Alpha Soda is the oldest surviving restaurant still doing business in the northern suburb of Alpharetta, and is celebrating its ninetieth birthday this year. That’s pretty amazing, and it’s a good place to eat, but I somehow wonder whether the place’s glory days are many years behind it, back before they moved to their current location and changed their format somewhat.
When it opened, it was what we’d call today an olde-fashioned soda counter and sandwich shop, although in 1920, such things were hip and modern. It has moved at least five times over the years. I heard that the original location on Main Street was later the site of another long-lived restaurant, the Dixie Diner, which closed in 2002 after several decades, but I wouldn’t swear to it. After all, the first I heard of Alpha Soda was that it wasn’t worth visiting, and that proved not to be true at all.
Well, I should have known better than to take the word of a teenager. Ten years ago, I was tutoring high school kids prepping for the SAT and considering moving to their community in north Fulton County. I once asked one of my students where to get something to eat and he replied “Anywhere but Alpha Soda” and went on to describe everything that the wrong-headed fellow didn’t like about the place. He was mistaken on every front; years later, I gave it a try, enjoyed it thoroughly, and longed to give that kid a kick in the hindquarters for costing me several decent meals here.
When Alpha Soda moved to their present location in 1995, the latest owners elected to spruce it up a bit and transform it into a somewhat upscale family restaurant, with an inspired interior design that evokes the fashionable Art Deco style of the 1920s. The menu apparently more than tripled in size, with several additions from the Greek-American school of dining that serves many of the region’s large family diners well. A meal here is quite similar to what you can receive at the famous Marietta Diner, only I find Alpha Soda much quieter and laid-back.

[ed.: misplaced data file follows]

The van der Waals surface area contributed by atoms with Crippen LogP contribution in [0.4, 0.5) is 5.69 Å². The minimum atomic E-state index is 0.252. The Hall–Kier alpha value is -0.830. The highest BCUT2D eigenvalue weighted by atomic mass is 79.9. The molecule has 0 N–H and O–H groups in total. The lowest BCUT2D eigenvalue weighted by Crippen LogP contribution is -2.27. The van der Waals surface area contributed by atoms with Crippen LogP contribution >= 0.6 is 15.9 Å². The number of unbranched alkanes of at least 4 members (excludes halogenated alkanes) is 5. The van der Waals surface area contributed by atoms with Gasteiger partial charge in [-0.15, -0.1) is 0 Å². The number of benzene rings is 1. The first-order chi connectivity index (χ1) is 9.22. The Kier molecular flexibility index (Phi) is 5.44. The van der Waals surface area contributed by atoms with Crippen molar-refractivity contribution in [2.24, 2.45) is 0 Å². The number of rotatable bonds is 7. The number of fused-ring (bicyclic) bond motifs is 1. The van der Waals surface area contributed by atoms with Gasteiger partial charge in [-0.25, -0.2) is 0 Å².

This past week, it was our friend Matt’s turn to pick some socializin’ activity for us to enjoy, and he suggested we get a small group together here, as it’s a little closer to his place in Gainesville than the rest of us in Cobb County. Illness and work prevented a very large crowd, but Kimberly came by to eat before heading back into Atlanta to teach a class at Oglethorpe, and Marie came straight up 400 from work, and my daughter and I made the fun overland trek across Post Oak Tritt Road.
Everybody seemed to enjoy their meals, although I was left with a little menu envy yet again. I had the pecan-encrusted tilapia, which was okay. The beets and the cucumber and tomato salad that I had as side dishes were more tasty, and the great big order of homemade potato chips sprinkled with Old Bay seasoning were even better. Matt had a terrific-looking London broil and Marie enjoyed an ugly-but-delicious meatloaf sandwich served with a very good, thick marinara sauce. Heck, even Kimberly’s big chicken caesar salad was better than my tilapia. Now what’s fair about that?
Fortunately, my comparatively disappointing meal was more than made up for by the dessert. We don’t often have a dessert when we go out, but, in deference to Alpha Soda’s fountain origins, I felt it appropriate to have some ice cream. They don’t mess around with these treats.
This was one heck of a good banana split. Marie and Ivy and I, combined, couldn’t quite finish it, but we enjoyed every second of the trying. It makes me wonder what the original, olde-timey 1920s version of Alpha Soda was like, and whether it wasn’t a more consistently fun and delightful experience.
Other blog posts about Alpha Soda:
Atlanta Etc. (July 9 2010)
Food Near Snellville (Aug. 18 2010)